I looked, and behold a pale horse: and his name that sat on him was Death, and Hell followed with him. –Revelation 6:8
I picture us sitting on the veranda sipping whatever passes for lemonade in Chile. We are planning a peaceful day at the Walbaums’ farm an hour west of Santiago. Then Paul asks a question that changes the picture, “Would you like to go horseback riding?”
“Sure,” we say without thinking, before Paul explains, “In the spring”—which has just arrived in Chile—“the horses are not as calm.”
I am not someone about whom others think, “I bet he rides horses.” My favorite horse movie is the Marx Brothers’ A Day at the Races. I root against the Dallas Cowboys. I enjoy playing horse only when it involves a basketball.
I try to get in the mood by singing Gene Autry’s Back in the Saddle Again until I realize Gene has fallen off his horse. I switch to the Rolling Stones’ Wild Horses, also a questionable choice.
I last rode a horse when I was twelve. My grandfather told everyone Old Lady was 60, which we assumed meant horse years, but now I think she might have been 60. When she really got moving Old Lady could go two or three miles an hour. It was like riding a bag of concrete.
Since it’s been a while since I rode a thousand pound animal, I decide to prepare. I consider watching Blazing Saddles, but go with “How to Ride a Horse” on YouTube. I learn that sitting up straight is a big deal, as is forming a straight line from my elbow to the horse’s mouth, leaning forward going uphill, and communicating with my heels. This is helpful information, but the “emergency dismount” looks like jumping from a speeding car.
I do not want a horse named Tornado. A cool horse racing name like maythehorsebewithu sounds appealing, but Sausage Roll would be less likely to cause injury.
Horses are mentioned 189 times in the Bible—a lot compared to preachers (8), deacons (8) and pastors (1).
In Job 39:19, God asks, “Do you give the horse its might? Do you clothe its neck with mane?” (The answer is no.)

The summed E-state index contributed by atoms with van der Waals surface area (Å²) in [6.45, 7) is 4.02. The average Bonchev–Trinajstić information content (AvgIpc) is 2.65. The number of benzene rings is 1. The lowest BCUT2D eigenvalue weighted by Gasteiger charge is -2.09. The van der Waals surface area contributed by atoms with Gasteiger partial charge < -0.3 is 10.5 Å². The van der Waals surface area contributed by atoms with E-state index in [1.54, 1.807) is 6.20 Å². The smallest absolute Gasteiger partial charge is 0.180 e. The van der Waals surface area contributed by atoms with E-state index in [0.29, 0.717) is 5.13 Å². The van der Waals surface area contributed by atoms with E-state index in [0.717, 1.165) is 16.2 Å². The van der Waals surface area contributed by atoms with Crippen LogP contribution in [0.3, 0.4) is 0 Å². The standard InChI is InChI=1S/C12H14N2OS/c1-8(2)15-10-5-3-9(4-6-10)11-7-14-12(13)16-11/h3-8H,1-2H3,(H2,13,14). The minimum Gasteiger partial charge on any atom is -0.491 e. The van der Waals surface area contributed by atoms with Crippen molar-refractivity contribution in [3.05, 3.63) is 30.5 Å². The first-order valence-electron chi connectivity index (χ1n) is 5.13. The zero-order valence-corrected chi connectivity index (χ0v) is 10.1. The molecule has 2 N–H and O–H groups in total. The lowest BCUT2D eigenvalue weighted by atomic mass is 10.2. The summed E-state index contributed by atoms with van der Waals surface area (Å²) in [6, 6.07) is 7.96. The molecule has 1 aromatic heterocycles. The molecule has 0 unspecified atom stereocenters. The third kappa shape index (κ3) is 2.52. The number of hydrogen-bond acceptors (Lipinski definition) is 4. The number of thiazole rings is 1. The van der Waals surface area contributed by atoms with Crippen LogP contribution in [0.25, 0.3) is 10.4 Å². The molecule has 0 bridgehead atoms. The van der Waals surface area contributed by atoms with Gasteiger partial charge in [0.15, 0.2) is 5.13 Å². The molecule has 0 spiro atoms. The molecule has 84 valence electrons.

In 1 Kings 22:4, Jehoshaphat says, “I am as you are; my people are your people, my horses are your horses.” (This should be read at weddings.)
In Revelation 19, Christ rides a white horse out of heaven. This is yet another way I am not good at following Christ.
Paul gives me Juanito, who I call Juan Grande, Secretariat, and Pegasus when no one else can hear.
Carol’s horse, “the white one,” doesn’t have the ring that “Black Beauty” does, but she gets along fine with her horse with no name (though Carol was secretly hoping for a unicorn).
I think about climbing on when no one is looking, but realize as I stand beside Little John that my attempts to reach the saddle without help will end badly.
As the real cowboy adjusts the stirrups to fit my short legs, another rider comments, “That poor horse.” She is, I want to believe, expressing concern about the tightness of the saddle, but it sounds like a comment on my weight.
I am instructed not to hold the reins like the woman in the video, and am asked, “Why are you keeping your arms straight?” Everything in the video is now suspect, except that the how to ride a horse lady’s helmet would prevent brain damage and the boater I am wearing will not.
My one trick pony’s trick is to not worry about his rider’s desires. What I try to communicate with my heels is “I do not want to fall off.” I cannot remember the Spanish word for “Whoa.”
I channel the horse whisperer to work out a deal with Juanito. He can go wherever he chooses if he does not throw me to the ground.
I feel comfortable until we go up a hill (Juanito speeds up as I forget to lean forward), down (Juanito doesn’t care for down), or along the embankment of a reservoir (which is narrow enough to make me think about Pharaoh’s horses in the Red Sea).
When I get off my horse it looks like an emergency dismount. Apparently I am supposed to take my foot out of the stirrup first.
When my feet are back on solid ground, I almost shout “Beer for My Horses!” but I’m not sure how big Toby Keith is in South America.
I walk fine the next day, but when I sit down I remember that I have ridden a horse.
Psalm 20:7 warns, “Some take pride in chariots, and some in horses, but our pride is in the name of the Lord.”
I am in no danger of taking pride in horses.